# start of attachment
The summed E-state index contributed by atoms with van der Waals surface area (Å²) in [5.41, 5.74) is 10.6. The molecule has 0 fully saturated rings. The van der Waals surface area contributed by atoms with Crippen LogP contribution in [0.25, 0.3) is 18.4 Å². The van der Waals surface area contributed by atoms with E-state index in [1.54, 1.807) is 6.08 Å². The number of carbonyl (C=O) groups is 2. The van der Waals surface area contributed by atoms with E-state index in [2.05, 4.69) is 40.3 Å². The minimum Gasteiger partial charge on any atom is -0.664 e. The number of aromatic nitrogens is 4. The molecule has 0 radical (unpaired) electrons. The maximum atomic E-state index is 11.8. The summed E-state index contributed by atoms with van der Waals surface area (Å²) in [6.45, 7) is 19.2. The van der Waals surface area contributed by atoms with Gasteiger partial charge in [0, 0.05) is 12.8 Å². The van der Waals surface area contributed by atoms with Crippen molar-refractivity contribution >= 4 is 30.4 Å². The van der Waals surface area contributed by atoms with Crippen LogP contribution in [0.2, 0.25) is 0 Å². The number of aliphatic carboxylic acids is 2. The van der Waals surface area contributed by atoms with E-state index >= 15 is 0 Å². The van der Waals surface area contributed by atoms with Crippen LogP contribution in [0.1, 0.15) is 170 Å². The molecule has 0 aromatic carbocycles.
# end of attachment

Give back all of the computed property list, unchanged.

The summed E-state index contributed by atoms with van der Waals surface area (Å²) in [5.41, 5.74) is 10.6. The molecule has 0 fully saturated rings. The van der Waals surface area contributed by atoms with Crippen LogP contribution in [0.25, 0.3) is 18.4 Å². The van der Waals surface area contributed by atoms with E-state index in [1.54, 1.807) is 6.08 Å². The number of carbonyl (C=O) groups is 2. The van der Waals surface area contributed by atoms with E-state index in [2.05, 4.69) is 40.3 Å². The minimum Gasteiger partial charge on any atom is -0.664 e. The number of aromatic nitrogens is 4. The molecule has 0 radical (unpaired) electrons. The maximum atomic E-state index is 11.8. The summed E-state index contributed by atoms with van der Waals surface area (Å²) in [6.45, 7) is 19.2. The van der Waals surface area contributed by atoms with Gasteiger partial charge in [0, 0.05) is 12.8 Å². The van der Waals surface area contributed by atoms with Crippen molar-refractivity contribution >= 4 is 30.4 Å². The van der Waals surface area contributed by atoms with Crippen LogP contribution in [0.2, 0.25) is 0 Å². The number of aliphatic carboxylic acids is 2. The van der Waals surface area contributed by atoms with E-state index >= 15 is 0 Å². The van der Waals surface area contributed by atoms with Crippen LogP contribution in [0.1, 0.15) is 170 Å². The molecule has 0 aromatic carbocycles.